The date of world-historic significance is approaching - the 30th anniversary of the defeat of fascist Germany and the end of the Second World War in Europe. On the eve of this date, the peoples of the world are intently peering into the events of the past. They seek to once again understand what happened, to comprehend what needs to be done to prevent a recurrence of bloody catastrophe.

                          Media pay great attention to the the events of the past war. Newspapers, radio and television of various countries, including capitalist ones, rightly point out the crucial role of the Soviet Union in defeating fascism and liberating the peoples of Europe, emphasize the vitality demonstrated during the war years and the invincibility of the new social and state system, socialist economy, Marxist-Leninist ideology Soviet military art, the courage of Soviet soldiers, indicate a major contribution to achieving victory for the peoples and armies of the anti-Hitler coalition. However, there are also such media outlets, which, contrary to historical truth, are trying to “in their own way” explain the reasons for the defeat of Germany. These include, in particular, the West German newspaper "Welt".

                          This Springer edition, whose daily circulation is about a quarter of a million copies, has, it turns out, its “point of view” on the course of the Second World War and the reasons for the defeat of the German fascist troops. The newspaper’s regular presentation on its opinion was timed to the 30th anniversary of the Vistula-Oder operation of the Soviet troops, devoting an entire page to its analysis with text, a diagram and photographs.

                          What did the mouthpiece of the West German right forces tell their readers? In the article “The Great Germans' Escape” (or rather, the Great Defeat of the Nazi Forces) the newspaper tries to explain the reasons for the defeat of the Hitler army in this operation. The meaning of her reasoning is as follows: in fear of the Russians, the population of Pomerania embarked on a "great flight" to the west, blocked all roads and did not allow troops to act as it was necessary. Further. Hitler was too stubborn. If it were not for his stubbornness, then things on the Eastern Front would have gone differently.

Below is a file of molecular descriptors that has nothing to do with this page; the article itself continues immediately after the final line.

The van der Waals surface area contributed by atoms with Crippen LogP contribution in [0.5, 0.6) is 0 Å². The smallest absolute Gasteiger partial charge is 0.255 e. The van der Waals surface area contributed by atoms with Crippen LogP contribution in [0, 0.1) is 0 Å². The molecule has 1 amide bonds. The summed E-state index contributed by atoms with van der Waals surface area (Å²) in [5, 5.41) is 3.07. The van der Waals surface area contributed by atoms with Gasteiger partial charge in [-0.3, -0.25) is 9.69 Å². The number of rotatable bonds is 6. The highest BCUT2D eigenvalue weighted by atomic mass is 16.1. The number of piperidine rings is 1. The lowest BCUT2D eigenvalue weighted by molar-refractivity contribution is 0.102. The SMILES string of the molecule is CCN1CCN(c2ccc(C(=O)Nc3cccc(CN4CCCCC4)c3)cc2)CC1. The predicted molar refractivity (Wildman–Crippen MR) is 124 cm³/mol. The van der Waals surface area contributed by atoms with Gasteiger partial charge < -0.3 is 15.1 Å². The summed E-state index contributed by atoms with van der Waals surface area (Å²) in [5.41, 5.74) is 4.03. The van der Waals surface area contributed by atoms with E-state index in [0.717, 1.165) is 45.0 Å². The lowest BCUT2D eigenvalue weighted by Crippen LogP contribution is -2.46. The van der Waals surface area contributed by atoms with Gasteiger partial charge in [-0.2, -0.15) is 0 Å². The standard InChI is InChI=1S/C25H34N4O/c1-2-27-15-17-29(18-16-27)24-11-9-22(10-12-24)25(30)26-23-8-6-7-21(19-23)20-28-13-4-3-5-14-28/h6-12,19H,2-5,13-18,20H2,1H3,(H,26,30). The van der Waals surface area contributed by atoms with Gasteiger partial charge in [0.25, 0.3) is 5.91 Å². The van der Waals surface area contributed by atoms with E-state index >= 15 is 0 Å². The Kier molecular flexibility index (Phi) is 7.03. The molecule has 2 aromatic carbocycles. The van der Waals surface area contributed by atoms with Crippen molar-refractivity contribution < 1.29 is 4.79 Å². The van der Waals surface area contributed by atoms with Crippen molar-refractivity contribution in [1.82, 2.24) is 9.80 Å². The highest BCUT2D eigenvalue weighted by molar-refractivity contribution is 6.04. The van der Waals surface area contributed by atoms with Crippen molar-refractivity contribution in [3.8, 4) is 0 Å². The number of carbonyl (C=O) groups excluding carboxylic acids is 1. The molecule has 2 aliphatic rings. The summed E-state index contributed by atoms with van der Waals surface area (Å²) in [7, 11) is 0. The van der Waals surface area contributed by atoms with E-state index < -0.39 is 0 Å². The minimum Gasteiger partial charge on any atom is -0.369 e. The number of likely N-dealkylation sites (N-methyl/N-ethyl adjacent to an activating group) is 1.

To disrupt the next Russian offensive, in the opinion of the Welt newspaper, the German General Staff took radical measures: he appointed his best representative, Colonel General Walter Wenk, to command the troops in Pomerania. Guderian said that to Wenka (we quote from the newspaper): “Mr. Colonel-General, the General Staff has just won the battle ...”, thus making it clear that with the appointment of Wenk, the question of victory over the Soviet Army in Pomerania is a foregone conclusion. But it happened that: Wenk gets into a car accident and can not command the troops, therefore, "Welt" laments, events took an undesirable turn. And finally, the main thing: God was completely merciless to the German army. At the beginning of the Russian offensive (and it was in the middle of January) there was a lot of snow, and at the end of the offensive (it was already April) - there was no snow at all, there was a thaw. All this made the actions of the German troops difficult and helped the Russians achieve victory.

                          Is not it true, familiar tales? The inconsistency of such fictions is not even necessary to prove. Nevertheless, Welt, apparently counting on a short memory of readers, decided to resort to them again.

                          This room contains many other distortions, absurdities, frauds. Here is one of them.